A Second Home for Overseas Japanese Language Teachers, Training Programs Offered by the Japanese-Language Institute, Urawa

Japanese language teachers who are working overseas play an important role in the promotion of Japanese language education. At the Japan Foundation’s Japanese-Language Institute, Urawa, our training programs support teachers who want to continue to advance their careers.

Skillful Japanese language teachers are essential in order to increase opportunities for people to learn Japanese around the world. According to a 2018 survey conducted by the Japan Foundation (JF), there are approximately 77,000 Japanese language teachers worldwide. This is 18.9 times the number that existed in 1979, according to the survey. However, there is a constant need to improve teaching ability, and JF offers a variety of training and support for overseas Japanese language teachers at the Japanese-Language Institute, Urawa (the Institute) in Saitama City, and at JF’s overseas offices.

Since the Institute opened in 1989, more than 10,000 teachers have gone through the training program, taking advantage of its exclusive facilities and experts in Japanese language education who work there. Program graduates are now working around the globe. In addition to long-term and short-term on-site training programs, the Institute also offers country-specific training programs in cooperation with partner governments and ministries of education, programs co-sponsored by other organizations and online training programs.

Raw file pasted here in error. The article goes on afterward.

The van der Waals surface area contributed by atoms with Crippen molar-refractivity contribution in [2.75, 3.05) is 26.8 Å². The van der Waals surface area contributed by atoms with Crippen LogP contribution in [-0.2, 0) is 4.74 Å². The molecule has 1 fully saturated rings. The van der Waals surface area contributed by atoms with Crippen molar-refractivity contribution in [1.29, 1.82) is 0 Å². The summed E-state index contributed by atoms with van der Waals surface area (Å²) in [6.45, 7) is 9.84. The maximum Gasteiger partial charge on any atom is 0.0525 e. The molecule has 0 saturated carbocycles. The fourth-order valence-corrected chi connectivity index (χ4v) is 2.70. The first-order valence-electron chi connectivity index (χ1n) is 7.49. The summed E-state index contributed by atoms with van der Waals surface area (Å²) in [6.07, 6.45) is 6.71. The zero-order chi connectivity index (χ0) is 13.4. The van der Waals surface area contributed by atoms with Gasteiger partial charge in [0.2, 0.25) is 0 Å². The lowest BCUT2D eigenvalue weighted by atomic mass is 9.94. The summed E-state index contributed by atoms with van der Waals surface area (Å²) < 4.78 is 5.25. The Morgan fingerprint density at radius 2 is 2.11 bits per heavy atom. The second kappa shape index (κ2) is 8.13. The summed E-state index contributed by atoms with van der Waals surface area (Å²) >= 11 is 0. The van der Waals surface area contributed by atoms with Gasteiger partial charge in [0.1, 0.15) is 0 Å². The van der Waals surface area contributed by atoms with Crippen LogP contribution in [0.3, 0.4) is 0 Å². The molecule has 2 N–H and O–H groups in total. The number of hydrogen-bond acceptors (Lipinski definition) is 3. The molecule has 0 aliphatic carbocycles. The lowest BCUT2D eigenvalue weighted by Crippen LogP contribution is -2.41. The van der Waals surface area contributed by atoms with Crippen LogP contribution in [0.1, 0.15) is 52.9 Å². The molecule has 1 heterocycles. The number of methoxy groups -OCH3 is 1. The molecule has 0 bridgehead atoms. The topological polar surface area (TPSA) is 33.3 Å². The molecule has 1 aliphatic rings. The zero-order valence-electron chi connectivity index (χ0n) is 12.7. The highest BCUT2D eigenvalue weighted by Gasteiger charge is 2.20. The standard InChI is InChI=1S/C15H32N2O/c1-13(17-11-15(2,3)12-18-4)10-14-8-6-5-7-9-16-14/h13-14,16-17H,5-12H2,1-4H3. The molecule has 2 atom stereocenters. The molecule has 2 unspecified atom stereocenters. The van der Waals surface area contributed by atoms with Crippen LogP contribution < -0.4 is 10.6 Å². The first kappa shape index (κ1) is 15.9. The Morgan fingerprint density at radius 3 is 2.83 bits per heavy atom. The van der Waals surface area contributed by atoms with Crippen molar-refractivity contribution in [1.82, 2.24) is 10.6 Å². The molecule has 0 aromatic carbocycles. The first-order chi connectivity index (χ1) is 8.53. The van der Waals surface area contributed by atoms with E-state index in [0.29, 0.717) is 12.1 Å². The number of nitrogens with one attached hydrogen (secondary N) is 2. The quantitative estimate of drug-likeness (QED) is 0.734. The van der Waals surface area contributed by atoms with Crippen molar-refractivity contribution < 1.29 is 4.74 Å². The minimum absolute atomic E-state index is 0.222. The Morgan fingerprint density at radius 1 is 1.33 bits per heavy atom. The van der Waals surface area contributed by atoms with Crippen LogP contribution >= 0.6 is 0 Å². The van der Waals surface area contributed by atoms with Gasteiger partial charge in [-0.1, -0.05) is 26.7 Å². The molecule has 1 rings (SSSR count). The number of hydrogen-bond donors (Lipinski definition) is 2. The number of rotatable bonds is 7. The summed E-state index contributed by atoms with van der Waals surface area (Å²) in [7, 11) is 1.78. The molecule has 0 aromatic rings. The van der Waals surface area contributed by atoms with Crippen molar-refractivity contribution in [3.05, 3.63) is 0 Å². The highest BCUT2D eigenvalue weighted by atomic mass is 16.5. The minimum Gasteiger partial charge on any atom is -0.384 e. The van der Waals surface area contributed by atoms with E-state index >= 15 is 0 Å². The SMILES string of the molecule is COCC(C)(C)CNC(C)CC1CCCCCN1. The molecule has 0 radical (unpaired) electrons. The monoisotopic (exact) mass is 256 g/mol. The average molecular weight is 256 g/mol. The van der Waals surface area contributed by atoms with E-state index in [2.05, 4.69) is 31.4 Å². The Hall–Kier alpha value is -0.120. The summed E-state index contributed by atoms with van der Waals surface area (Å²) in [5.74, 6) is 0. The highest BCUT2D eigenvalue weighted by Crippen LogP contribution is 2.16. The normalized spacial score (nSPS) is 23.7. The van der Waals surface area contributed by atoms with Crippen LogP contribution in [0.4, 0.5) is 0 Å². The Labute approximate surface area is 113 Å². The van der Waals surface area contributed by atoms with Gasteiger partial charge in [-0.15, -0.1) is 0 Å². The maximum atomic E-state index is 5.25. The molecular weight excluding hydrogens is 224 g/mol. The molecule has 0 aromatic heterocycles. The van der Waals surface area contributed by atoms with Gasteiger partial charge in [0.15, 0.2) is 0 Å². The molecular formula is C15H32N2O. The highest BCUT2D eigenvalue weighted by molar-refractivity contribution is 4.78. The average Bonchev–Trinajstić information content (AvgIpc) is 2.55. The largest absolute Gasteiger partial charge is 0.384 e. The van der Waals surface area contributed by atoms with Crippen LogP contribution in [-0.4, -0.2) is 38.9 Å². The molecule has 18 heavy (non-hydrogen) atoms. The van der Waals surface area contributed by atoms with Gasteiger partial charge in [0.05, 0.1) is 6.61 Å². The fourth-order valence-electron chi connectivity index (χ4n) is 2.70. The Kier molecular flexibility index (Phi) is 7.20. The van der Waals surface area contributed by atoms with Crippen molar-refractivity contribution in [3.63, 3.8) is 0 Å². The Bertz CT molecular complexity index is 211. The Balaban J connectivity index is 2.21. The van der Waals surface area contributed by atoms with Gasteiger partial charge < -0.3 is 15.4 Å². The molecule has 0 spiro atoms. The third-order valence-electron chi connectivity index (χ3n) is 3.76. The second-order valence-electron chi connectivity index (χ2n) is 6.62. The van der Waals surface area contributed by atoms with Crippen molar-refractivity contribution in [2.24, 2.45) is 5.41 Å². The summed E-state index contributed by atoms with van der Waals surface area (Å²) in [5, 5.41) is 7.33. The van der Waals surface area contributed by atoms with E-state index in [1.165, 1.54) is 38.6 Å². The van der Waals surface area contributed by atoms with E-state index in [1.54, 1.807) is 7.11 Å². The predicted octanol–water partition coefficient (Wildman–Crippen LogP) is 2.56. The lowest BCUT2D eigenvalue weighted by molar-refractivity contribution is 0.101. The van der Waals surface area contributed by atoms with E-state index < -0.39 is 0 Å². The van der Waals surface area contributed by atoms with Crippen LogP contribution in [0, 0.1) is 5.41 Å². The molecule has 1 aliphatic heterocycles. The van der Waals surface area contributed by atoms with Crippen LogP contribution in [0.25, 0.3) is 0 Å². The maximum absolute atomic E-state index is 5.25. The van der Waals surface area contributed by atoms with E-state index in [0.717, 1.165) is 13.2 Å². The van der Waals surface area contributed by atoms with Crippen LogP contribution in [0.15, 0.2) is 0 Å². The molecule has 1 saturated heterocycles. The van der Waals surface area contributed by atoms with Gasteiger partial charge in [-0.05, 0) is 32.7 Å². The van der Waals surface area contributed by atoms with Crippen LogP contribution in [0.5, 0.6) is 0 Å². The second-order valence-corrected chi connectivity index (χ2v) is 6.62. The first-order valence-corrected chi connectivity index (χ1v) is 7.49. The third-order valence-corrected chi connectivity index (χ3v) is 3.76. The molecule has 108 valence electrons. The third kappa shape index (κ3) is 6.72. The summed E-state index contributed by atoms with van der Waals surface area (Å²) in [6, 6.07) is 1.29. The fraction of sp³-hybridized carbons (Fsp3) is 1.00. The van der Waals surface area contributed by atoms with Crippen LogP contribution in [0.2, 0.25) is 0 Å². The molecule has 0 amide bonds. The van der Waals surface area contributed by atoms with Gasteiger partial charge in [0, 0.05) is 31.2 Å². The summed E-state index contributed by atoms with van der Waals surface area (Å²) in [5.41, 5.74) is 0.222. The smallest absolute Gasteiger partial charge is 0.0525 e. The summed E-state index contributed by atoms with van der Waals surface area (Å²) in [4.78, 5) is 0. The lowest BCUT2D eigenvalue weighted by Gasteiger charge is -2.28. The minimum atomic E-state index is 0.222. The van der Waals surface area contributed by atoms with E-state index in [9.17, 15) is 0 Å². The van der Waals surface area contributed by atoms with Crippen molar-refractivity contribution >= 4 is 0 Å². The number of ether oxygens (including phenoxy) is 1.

The Japanese-Language Institute, Urawa also has a library specialized in Japanese language education with a comprehensive collection of Japanese language education materials and related resources from around the world.

Our training programs currently include the “Basic Training Program” for teachers who are at an early stage in their careers in order to comprehensively improve their Japanese language skills, acquire the basic teaching methodology and deepen their knowledge of Japan. Additionally, the “Japanese-Language Program” to further improve teachers’ Japanese language skills as well as the “Comprehensive Japanese Teaching Methods Program” for those with more than two years of teaching experience to improve their teaching methodology and to cultivate their ability to understand other cultures are also available. Participants in our on-site training programs stay at the Institute for intensive training. During this training, not only are there exciting classroom lessons with Japanese language teachers from around the world, there are also field trips, school visits and Japanese cultural activities such as “ikebana” (Japanese flower arrangement), Japanese calligraphy and Japanese tea ceremony. In response to COVID-19, from fiscal 2020 we have been offering online programs as well.

What I Learnt from the Institute Is a Learner’s Perspective

Let’s hear from some of the teachers who went through our training programs. First, we have Ms. Cholpon Kanbalayeva, working at the Kazakhstan-Japan Center for Human Development (KJC) which was established in 2002 to support human resource development in Kazakhstan and to promote mutual understanding between the two nations. At KJC, she is the manager of the JF Japanese language course which was launched in the spring of 2012.

Ms. Cholpon Kanbalayeva. Having graduated from Al-Farabi Kazakh National University, she now works at KJC where she is in charge of administration and teaching. She previously participated in JF’s on-site training programs. As the manager of the JF’s Japanese language course, she is also involved in course management.